June 19, 2024

Kansas Reading Roadmap demonstrates impact on early childhood literacy

(Special to westernansasnews.com)

TOPEKA, Kan. — New research demonstrates that the Kansas Reading Roadmap is a promising model for how schools and nonprofits can leverage afterschool programs to improve students’ early reading proficiency.

An in-depth look at the accomplishments of KRR from the 2017-18 school year is now available on the program’s website. KRR summarized the detailed analysis in an evaluation brief.

The report states 5,000 attendees of the Reading Roadmap afterschool programs across 61 sites demonstrated dramatic improvement on school-administered assessments over the course of the past school year. Based upon three separate school-administered assessments, KRR schools experienced 50 percent higher grade-level reading growth school-wide compared to a control group of similar schools.

On average, by the end of the school year, students attending the afterschool program were five times more likely to be grade-level readers than their peers. Furthermore, children attending afterschool were two times less likely to be categorized as needing intensive intervention services.

What is particularly notable about the reading improvement was that it was observed across three different commercial universal screeners—AIMSWeb, DIBELS and FastBridge. These screeners are used by schools around the country to measure grade-level reading and are supported by significant research.

“A core tenant of the Reading Roadmap is that the only test that matters is the school’s test,” said Andrew Hysell, Executive Director of the Reading Roadmap. “Using school data to target student needs and achieve improvement based on school assessments is the best way to impact state and national assessments.”

Policymakers, educators, and parents look to measures like state assessments and the National Assessment of Educational Progress (NAEP) to measure how well students are reading.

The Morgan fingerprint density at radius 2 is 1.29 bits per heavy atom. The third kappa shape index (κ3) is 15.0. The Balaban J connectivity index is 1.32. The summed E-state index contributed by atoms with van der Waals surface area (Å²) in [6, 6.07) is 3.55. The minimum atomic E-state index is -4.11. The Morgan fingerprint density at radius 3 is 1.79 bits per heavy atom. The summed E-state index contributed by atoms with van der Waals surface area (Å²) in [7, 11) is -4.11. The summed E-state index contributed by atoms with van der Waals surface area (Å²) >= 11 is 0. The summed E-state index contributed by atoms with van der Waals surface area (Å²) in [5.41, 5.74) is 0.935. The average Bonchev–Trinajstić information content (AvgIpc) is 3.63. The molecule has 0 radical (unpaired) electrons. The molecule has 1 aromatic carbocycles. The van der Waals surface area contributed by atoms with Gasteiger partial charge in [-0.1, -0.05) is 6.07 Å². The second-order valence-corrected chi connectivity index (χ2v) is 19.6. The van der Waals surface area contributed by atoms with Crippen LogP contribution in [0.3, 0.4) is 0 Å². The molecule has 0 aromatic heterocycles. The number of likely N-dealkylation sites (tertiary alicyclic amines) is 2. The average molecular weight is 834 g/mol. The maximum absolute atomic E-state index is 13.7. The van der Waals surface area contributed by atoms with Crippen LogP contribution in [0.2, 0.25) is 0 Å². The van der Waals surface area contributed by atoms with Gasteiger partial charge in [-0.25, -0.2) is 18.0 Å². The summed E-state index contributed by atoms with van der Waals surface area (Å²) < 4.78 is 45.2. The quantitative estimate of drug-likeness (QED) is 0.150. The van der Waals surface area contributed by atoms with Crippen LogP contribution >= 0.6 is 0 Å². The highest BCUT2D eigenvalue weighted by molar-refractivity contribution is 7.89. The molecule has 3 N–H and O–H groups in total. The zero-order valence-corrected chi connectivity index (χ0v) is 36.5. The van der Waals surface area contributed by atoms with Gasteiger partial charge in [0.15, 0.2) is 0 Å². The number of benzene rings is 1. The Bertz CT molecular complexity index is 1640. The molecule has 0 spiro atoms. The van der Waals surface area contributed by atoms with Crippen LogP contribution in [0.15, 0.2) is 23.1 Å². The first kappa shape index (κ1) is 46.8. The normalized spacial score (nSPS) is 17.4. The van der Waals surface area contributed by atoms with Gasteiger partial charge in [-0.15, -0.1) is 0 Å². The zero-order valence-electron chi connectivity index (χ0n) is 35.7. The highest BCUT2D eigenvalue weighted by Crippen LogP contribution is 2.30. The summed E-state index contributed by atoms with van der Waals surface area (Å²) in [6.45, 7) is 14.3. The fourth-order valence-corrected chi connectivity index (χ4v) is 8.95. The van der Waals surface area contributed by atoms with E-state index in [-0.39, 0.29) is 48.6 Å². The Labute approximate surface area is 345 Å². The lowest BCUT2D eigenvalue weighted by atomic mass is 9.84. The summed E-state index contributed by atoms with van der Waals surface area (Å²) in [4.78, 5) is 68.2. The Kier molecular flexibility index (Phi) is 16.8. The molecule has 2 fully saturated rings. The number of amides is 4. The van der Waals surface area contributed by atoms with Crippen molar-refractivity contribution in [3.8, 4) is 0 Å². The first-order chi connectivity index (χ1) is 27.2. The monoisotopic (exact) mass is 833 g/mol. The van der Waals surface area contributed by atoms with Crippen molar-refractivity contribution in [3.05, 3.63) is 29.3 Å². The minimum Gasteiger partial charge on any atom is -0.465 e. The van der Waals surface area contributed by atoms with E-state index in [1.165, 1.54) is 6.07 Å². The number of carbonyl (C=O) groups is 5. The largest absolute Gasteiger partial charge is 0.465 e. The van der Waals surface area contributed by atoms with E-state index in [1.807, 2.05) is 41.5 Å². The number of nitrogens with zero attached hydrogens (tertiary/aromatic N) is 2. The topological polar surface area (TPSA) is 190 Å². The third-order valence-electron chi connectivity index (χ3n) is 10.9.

The Reading Roadmap provides a comprehensive literacy solution designed for an afterschool environment. It includes a variety of interventions that target the five pillars of literacy including the foundational skills of phonemic awareness and phonics, as well as fluency, vocabulary and comprehension.

The Reading Roadmap aligns this comprehensive, skills-based approach with partner school data through a system called the Kansas Multi-Tier System of Supports and Alignment (Kansas MTSS). Schools that use Kansas MTSS inform their afterschool programs with the data necessary to provide personalized interventions for striving readers. The synergy of school and out-of-school alignment is the secret to the model’s success at improving reading for all students.

KRR is a partnership between local schools, the Kansas Technical Assistance System Network (TASN), and DCF. Launched in 2013, KRR features summer and family engagement components that complement its afterschool efforts. The organization has made its specially designed afterschool and family engagement curricula available to schools who wish to employ it.

The KRR 2017-18 Annual Report provides a comprehensive statistical data summary of the progress made by students involved with KRR. The full report can be viewed online on the organization’s website.

Last year, KRR provided more than:

  • 945,000 hours of free childcare
  • 590,000 hours of out-of-school learning opportunities
  • 13,900 hours of training to 420 school district employees
  • 1,300 part- and full-time employment opportunities